In the case of Zeffirelli’s adaptation, he chose to avoid the Shakespearean version by reducing the monologue to a toast. She overcomes her fear without expressing all her thoughts and feelings, by simply praying by a toast for strength to face the fatality of death: “Love give me strength!” From the beginning, the prologue is classical, having the role of setting the scene, briefly announcing the main articulations of the plot. Zeffirelli chose to ease the original variant cutting off a part of the prologue.
The option of the Italian producer to cut several sections of the Shakespearean play can be explained by the imminent transformations imposed in the translation of a tragedy to the cinema.
Orson Welles’ Macbeth (1948,USA/UK) and Chimes at Midnight (1966,UK/Spain /Switzerland)
The adaptation of Welles has a paradoxical nature: it has the characteristic of being in some ways very close to a play and yet its success seems to be mainly due to the talent and cinematic inspiration of its director. When recording, Welles required his actors to use the Scottish accent to recreate the atmosphere of a primitive and disturbing Scotland. Jeannette Nolan played the magnificent role of Lady Macbeth. The actual filming can be considered ideal because of the mastery of the text by the actors, recently exercised at the theatre, and the project as a whole by Welles. The latter was able to apply the technique of “filming in continuity”. Thus, from the first shooting, he managed the coup to finish at midnight the complex plane for more than ten minutes during which occurred the murder of King Duncan. According to Welles his film is “a violently sketched charcoal drawing of a great play”1. It assumes that the cinema can render the greatness of Shakespeare’s plays. The position of Welles is therefore clear: any adaptation of Shakespeare, theatrical or film, is doomed to have a limited scope. It directly opposes the idea that a play (at least in Shakespeare) doesn’t acquire its true dimension than through its representations. We’ll look at the liberties taken by Welles for the original text taking into account this postulate of departure: without wanting to make wealth, his choices were guided by the desire to render the essence of the piece in a modest movie. In the design of Welles, the film appears as a kind of illustration of the text of Shakespeare, whose quality is conferred by the grandeur and the genius of the original text, that is indeed impossible to completely render. He eliminated whole fragments of texts of secondary characters to refocus the film on the lines of the main characters. Another major change that he brings to the text is a decomposed dialogue that accentuates the tragic intensity of the film.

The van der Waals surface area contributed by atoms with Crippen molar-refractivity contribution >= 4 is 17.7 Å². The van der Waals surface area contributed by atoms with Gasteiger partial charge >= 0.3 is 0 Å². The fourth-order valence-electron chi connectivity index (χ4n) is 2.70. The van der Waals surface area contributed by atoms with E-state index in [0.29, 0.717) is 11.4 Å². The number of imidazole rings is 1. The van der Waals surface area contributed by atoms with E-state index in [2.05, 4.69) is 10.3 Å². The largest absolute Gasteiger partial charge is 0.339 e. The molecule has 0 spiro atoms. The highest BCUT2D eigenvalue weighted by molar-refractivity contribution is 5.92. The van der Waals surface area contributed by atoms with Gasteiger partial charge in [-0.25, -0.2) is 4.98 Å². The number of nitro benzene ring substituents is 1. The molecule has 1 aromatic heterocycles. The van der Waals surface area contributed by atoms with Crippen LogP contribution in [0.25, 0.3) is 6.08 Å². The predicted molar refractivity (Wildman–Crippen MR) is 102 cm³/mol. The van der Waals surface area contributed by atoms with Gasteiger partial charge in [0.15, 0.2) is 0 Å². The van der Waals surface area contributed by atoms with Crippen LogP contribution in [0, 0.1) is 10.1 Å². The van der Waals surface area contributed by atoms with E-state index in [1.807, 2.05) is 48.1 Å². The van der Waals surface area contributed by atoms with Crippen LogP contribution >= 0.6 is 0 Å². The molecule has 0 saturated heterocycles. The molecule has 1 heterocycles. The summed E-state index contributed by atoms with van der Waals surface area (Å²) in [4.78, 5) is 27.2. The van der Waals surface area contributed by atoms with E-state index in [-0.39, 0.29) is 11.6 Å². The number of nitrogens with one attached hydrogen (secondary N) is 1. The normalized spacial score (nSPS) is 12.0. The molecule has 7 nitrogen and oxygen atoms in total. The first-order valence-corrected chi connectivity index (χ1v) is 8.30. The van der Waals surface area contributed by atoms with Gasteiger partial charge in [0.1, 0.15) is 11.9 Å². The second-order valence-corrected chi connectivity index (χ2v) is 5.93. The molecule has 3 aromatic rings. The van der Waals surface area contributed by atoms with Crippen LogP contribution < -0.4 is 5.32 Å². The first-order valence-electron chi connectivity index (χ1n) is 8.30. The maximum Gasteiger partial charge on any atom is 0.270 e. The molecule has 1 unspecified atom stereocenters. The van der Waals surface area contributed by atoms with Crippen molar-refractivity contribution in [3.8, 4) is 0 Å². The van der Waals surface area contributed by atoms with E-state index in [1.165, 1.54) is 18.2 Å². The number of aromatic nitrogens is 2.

In 1966, Orson Welles played the lead role of Falstaff in his film Chimes at Midnight.The title of the film is drawn from Falstaff’s poignant reminiscence of long-gone days of joy; Welles makes it the movie’s first scene, setting the entire story in the shadow of loss. The movie’s underlying drama is Welles’s identification with Falstaff. The script contains text from five of Shakespeare’s plays; primarily Henry IV, Part 1 and Henry IV, Part 2, but also Richard II, Henry V, and uses some dialogue from The Merry Wives of Windsor. Welles considered Falstaff to be “Shakespeare’s greatest creation” and said that the role was “the most difficult part I’ve ever played.”.He believed that the core of the story was “the betrayal of friendship.
Chimes at Midnight is often recalled for its Battle of Shrewsbury which is a true cinematic achievement.Welles used editing techniques to give the appearance of armies of thousands. According to Welles, the core meaning of the story is ’the betrayal of friendship’ and critics characterize the movie as a depiction of the gap between political power and its human instrument.It is thought that he wanted to depict modern political hypocrisy and militarism by producing this somehow anti-war movie.
Welles always had a deep admiration for William Shakespeare. But beyond the tribute of an artist to his spiritual father, Falstaff can equally be seen as an outline of a self-portrait: “Falstaff is me!” Said Welles and one can easily believe there are many similarities between the character and the man who embodies. Same imposing physique, same shrewdness and especially same worldview. The film often borrows the appearance of a farce, full of sound and fury, and mirrors Welles’ reflection on life, man and power.